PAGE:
and the “New Contracts”
Between Employers and Employees
Abraham K. Korman
Most knowledgeable observers in the field of human resource management (HRM) would agree that its major development as a profession came during the half century or so between the end of World War II and the early 1990s. As organizations employing as many as hundreds of thousands became dominant influences in the world of work and as questions about selection, training, work motivation, and compensation practices became more challenging in a growing, dynamic society, the need for professionally trained, skilled personnel became great. Also, despite occasional downturns in the economy, the professional growth of HRM took place against a general culture of prosperity, a belief that such good patterns would continue and even improve, and an assumption that work organizations should and would share in such growth.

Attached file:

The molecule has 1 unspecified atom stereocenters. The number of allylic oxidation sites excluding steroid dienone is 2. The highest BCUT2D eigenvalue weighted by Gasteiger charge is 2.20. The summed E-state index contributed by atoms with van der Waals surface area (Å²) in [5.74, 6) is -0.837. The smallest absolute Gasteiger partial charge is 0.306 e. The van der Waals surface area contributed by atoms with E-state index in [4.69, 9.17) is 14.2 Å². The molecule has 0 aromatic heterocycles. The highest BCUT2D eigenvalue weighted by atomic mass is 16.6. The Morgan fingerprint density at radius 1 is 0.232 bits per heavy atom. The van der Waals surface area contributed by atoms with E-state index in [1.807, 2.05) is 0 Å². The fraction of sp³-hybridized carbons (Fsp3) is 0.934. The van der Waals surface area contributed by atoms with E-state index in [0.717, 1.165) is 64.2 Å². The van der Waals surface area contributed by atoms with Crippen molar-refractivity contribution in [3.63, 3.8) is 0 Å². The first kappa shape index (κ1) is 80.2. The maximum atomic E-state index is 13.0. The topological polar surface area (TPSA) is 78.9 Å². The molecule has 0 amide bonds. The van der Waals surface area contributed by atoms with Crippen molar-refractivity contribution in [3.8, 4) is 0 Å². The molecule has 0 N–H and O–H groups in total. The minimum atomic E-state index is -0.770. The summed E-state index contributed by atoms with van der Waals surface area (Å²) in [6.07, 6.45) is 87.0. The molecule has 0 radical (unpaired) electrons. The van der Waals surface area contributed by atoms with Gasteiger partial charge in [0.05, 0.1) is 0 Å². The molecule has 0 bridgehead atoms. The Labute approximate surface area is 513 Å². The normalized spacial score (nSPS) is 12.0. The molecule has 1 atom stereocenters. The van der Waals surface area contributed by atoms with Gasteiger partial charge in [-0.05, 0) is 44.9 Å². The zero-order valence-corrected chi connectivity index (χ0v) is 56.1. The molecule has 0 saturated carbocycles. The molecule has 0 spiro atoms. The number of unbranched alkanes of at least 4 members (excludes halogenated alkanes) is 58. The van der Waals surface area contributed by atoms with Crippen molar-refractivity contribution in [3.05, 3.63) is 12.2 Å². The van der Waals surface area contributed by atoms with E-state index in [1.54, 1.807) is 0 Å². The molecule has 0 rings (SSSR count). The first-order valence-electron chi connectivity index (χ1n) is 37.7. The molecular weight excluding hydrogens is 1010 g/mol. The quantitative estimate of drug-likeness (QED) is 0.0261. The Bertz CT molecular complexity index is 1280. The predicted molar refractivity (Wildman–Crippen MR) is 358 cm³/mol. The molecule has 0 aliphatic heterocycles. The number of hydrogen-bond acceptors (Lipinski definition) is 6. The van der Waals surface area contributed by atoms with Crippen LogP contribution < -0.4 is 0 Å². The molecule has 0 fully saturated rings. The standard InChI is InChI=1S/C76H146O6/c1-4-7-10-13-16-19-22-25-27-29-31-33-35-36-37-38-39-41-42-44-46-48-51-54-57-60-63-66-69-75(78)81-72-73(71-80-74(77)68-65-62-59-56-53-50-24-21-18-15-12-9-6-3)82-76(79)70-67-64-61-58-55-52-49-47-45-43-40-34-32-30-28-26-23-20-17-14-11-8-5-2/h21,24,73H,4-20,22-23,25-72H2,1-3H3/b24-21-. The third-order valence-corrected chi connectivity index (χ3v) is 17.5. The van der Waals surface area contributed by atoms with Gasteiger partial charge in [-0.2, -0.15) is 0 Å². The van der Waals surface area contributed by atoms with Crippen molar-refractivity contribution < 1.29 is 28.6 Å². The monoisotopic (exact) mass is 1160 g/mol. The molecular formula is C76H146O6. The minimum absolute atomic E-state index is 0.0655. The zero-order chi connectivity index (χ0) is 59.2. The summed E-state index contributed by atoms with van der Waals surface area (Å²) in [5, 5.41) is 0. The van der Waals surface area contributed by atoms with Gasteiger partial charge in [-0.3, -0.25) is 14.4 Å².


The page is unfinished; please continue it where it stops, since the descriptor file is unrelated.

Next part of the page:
Important too as HRM developed during this era was that the policies and practices developed and implemented were based in large part on the assumption that a desire for personal growth was the most important motivational characteristic of the workforce, along with the belief that more of everything (particularly economic outcomes) is better. Korman (forthcoming) has referred to